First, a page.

March 03, 2023  •  Leave a Comment

                                                         NEWLY BUILT LLOYD'S OF LONDON - WHEN WE WERE BOTH YOUNG, 1990

This week I'd like to continue to explore my archives as a way of encouraging you to do the same. There are some marvelous things you can find ther, especially if you are as disorganized as yours truly. This poupourie has no real theme except that they caught my eye when I struggled through several dozen pages of old slides. When I say they caught my eye I really mean that I saw some element of hope, since my early struggles with my camera were exceeded only by my enthusiasm. Exposure and White Balance were often wildly off the mark. I would show you some of the original slides but for my embarrassment, even considering that slide film is a very unforgiving medium. Suffice it to say that most of these images have actually come to life only after my working on them in their newly digital form.

This first image can serve as a good example. Like all of these other images, it is more than thirty years old. No one outside of Little Rock had ever heard of Bill Clinton. This detail is of the exterior emergency stair of a ground-breaking modern tower by Richard Rogers for Lloyd's of London, taken when it was almost brand new.  This was way before it was joined by a whole host of newer and larger towers in The City, the financial center of London. For all I know it has probably now undergone a renovation, and Rogers eventually became Lord Rogers. For once my exposure wasn't that off, but my camera had been so mistaken that the original slide rendered the aluminum stair tower almost as blue as the sky.

                                                          SIR JOHN SOANE'S MUSEUM - LONDON, 1990 : FINAL VERSION

This next image is a detail from one room of Sir John Soane's house in London. The next time you fear that your hoarder tendencies might have gotten the better of you, head to London to see this place. Sir John's collection overgrew his townhouse so he bought two more adjoining houses, and even then the resulting architectural hodgepodge has to be seen to be believed. The man was a genius and crazy at the same time, and his various spatial strategies have inspired generations of architects ever since his death, when his home became a museum.


Any trip to the Mother Country always has to include a few "There will always be an England Moment", like this understated sign in Spitalfields Market in the East End, several hundred years older than Saturday Market in Portland. Sometimes stuff like this in one of our British mysteries on the telly will cause Fran to scream out "But how do they reproduce?" There is often no real answer.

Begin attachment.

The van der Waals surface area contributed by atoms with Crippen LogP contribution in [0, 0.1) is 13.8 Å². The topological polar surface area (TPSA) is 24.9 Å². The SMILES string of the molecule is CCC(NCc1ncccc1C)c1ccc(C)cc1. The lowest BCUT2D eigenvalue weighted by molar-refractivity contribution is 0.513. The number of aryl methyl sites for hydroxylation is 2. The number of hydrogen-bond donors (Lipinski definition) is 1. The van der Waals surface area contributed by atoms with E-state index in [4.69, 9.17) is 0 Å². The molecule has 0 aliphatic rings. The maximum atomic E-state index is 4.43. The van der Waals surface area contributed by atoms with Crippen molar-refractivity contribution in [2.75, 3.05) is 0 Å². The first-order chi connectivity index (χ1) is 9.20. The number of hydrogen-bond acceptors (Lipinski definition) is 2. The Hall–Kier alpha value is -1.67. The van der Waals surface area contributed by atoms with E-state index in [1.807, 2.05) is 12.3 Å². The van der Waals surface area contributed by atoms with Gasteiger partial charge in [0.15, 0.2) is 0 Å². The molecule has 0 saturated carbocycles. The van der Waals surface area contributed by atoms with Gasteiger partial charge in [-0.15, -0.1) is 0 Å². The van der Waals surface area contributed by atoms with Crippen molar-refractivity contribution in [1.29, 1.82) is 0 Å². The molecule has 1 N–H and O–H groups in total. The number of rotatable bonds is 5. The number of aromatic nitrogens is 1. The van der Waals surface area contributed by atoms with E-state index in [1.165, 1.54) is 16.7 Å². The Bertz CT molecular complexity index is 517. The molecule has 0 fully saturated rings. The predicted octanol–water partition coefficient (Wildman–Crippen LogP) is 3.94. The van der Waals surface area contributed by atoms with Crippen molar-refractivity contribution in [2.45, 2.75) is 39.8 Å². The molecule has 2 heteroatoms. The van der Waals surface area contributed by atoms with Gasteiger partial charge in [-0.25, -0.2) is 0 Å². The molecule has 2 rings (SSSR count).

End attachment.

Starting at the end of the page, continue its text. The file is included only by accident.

IF IT AIN'T BROKE, DON'T FIX IT - CAMBRIDGE, 1990 : FINAL VERSION

In a similar vein is this detail from one of the college courtyards in Cambridge. My total lack of understanding at how one can easily make this knot is only exceeded by the idea that this is still the way that the groundskeepers will keep me off the lawn, hundreds of years after the grass was first laid in the college quad.


A typical East Anglian landscape, somewhere outside Cambridge. Yes, the image is still a bit noisy, but just pretend it was taken on some ridiculously fast color film instead of completely underexposed Kodachrome. I'm sure this place still looks exactly the same, many generations of ducks later.


But sometimes England is not "a green and pleasant land." This is the sky that greeted us in Orford, a town on the coast of the North Sea, just before a near hurricane hit - red sky take warning indeed. The original slide is nothing short of an exposure disaster.

                            DUMBARTON OAKS, WASHINGTON, 1989 : FINAL VERSION

We move back one or two years to our former home in Washington, D.C. This is a small portion of one of my personal "most beautiful places on Earth, man-made edition" - Dumbarton Oaks Garden north of Georgetown. Their is truly nothing like Springtime in Washington, especially since it might just be "The Last Nice Day" before the heat and humidity arrive.


Part of the charm of this place for a retired architect of my persuasion is that the wealth of the family, and the army of gardeners that keep the place ship-shape, allowed the original landscape architects to virtually ignore any semblance of "common sense" in many details around the garden. Notice the total lack of concern for protecting the wood of this wonderful trellis in one "room" of the garden - if needs be we will just rebuild the thing, and no one will be the wiser. The detail that I love most in the garden are the incredibly comfortable curving brick benches that violate every rule possible in brick construction - horizontal brick that will collect water and inevitably lead to it's own destruction. But until we have to rebuild them a generation from now, they are the most comfortable brick surface you have ever had the pleasure to sit on, so stop worrying about maintenance will you!

                                        YET ANOTHER DEMO, WASHINGTON, 1989 : FINAL VERSION

Let's end this essay with an unfortunately timeless image. It's somewhere in our Nation's Capital, and we are at yet another demo. We are blissfully unaware that almost thirty-five years later we not only will still be fighting the same fight, but that we will be in the process of losing it. Some things unfortunately never change.